John Proko (gray shirt, center) was honored Oct. 23 for his 70 years as a member of the Knights of Columbus. (Photo by Karen Mahoney)

Knights of Columbus came to Kenosha’s Italian American Club to honor John Proko on Tuesday, Oct. 23, for his 70 years of service to the worldwide Catholic fraternal service order.

The Kenosha resident and owner of Proko Funeral Home is a member of the St. Mary’s Council 14362.

Members of the Knights of Columbus District 67, consisting of St John Neumann Council 973, St. Mary’s Church Council 14362, Divine Mercy St. Anne Council 16022 and St. Stanislaus Papczynski Council 16765, honored Proko at a surprise celebration dinner.

Proko, who has been a member of three different councils in his lifetime, expected to be celebrating the birthdays of a few grandchildren and was shocked to learn that he was the honored guest.

“I have never been this surprised in my whole life and this has been a long life,” he said. “I did not see the sign on the building but did see all the cars in the parking lot. I thought something must be going on but didn’t know it was for me. I am so grateful for the friendship and comradeship of these men and this wonderful organization.”

The 93-year-old received a plaque as an appreciation gift from the district but joked that he was hoping for the “golden chalice.”

The golden chalice was a program the district offered when a knight who reached the highest rank would die; the assembly would purchase a gold chalice and engrave the name of the knight at the base. The chalice would be donated to a local priest, bishop or missionary in the name of the deceased.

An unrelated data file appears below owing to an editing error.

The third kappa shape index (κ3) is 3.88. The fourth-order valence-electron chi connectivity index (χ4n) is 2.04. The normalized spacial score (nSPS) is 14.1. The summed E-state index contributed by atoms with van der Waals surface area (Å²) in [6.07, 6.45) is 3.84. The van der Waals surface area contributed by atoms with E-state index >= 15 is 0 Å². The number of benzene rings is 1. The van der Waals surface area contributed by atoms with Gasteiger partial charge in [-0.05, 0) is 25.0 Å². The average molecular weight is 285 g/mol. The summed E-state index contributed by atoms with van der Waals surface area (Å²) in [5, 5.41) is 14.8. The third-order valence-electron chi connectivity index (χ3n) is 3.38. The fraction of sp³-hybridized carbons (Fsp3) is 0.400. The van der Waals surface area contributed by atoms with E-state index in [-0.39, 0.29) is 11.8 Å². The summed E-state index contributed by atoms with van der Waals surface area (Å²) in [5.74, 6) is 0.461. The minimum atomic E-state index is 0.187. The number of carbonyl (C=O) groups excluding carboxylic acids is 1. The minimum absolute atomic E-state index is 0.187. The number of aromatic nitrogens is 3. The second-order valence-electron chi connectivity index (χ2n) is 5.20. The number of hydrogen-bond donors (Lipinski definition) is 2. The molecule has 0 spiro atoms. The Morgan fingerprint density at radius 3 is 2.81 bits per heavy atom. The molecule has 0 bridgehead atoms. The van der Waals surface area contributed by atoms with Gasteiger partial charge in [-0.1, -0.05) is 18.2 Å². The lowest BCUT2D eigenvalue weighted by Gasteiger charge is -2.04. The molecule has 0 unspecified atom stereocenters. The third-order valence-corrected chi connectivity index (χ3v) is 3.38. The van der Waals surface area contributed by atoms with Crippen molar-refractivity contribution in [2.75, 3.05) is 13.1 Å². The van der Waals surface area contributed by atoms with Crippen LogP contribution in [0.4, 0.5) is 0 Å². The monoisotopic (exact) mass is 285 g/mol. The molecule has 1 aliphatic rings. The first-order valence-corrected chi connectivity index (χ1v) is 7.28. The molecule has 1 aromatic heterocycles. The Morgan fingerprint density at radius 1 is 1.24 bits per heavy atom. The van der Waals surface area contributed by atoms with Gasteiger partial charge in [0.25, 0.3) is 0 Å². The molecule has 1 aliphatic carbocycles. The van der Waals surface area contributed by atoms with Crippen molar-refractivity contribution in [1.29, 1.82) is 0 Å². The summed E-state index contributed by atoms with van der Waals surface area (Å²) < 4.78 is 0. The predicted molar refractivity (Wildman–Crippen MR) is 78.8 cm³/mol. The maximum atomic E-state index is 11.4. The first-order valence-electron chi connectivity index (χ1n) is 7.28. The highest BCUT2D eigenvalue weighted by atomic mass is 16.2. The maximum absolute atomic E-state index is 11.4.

“I’ve been awfully worried about it because I heard that when you die you get that golden chalice,” said Proko.

Dr. David Kreutz, who is the Grand Knight for Council 973 and the Warden for District 67, explained the policy has changed and the knights no longer offer the chalice program, and that a knight who passes away now receives a series of Mass intentions instead.

“I knew it would happen,” Proko said. “I figured I would just miss the mark.”

Terry Glidden, Grand Knight of Council 16765 and Past Navigator, informed Kreutz that the district had three chalices left; and he promised to save one for Proko.

“You can take it from the top. He doesn’t have to hurry, does he? Maybe you can have all three of them,” laughed Kreutz, who admitted he had not heard of a knight serving 70 years in Wisconsin and especially not within the Archdiocese of Milwaukee.

Proko joined the Knights of Columbus when he was 23, just after he earned his funeral license. The self-described adventurist also had his commercial pilot’s license, drove charter planes and enjoyed riding his motorcycle.

“I was born in Pulaski, got married to my late wife, Magdala, in 1949, got my funeral license and moved to West Allis. I joined a council there — I can’t remember the name of it, but I was a charter member,” he said. “I moved to Kenosha in 1962, bought the funeral home and have been here ever since.”

Proko and Magdala, who died 12 years ago, have six children. He has 12 grandchildren and nine great-grandchildren, many of whom attended the celebration. In addition to owning Proko Funeral Home and serving with the Knights of Columbus, he also served on the Chamber of Commerce, was president of the Cancer Society, and served as chairman of the Kenosha Museum. Growing up in a faithful Catholic family as one of six boys, Proko said joining the Knights of Columbus seemed like the natural course.

“I was always involved in religious activities and when the Knights of Columbus asked me to join, I did and have enjoyed it very much. I also had fun being involved in the Friday fish fry and the Tootsie Roll drive each year, though I have not been active recently,” he said. “I was happy to get my son-in-law, Bill Drier, involved with the St. Mary’s council and I am still working on a couple of grandsons.”

Traveling to various locations for meetings and meeting new people was also a highlight of his tenure with the Knights of Columbus.

“The problem with me is that all my friends are gone. I have outlived them all,” he said. “But the guys are telling me I had better make it to my 75th anniversary. Only God knows.”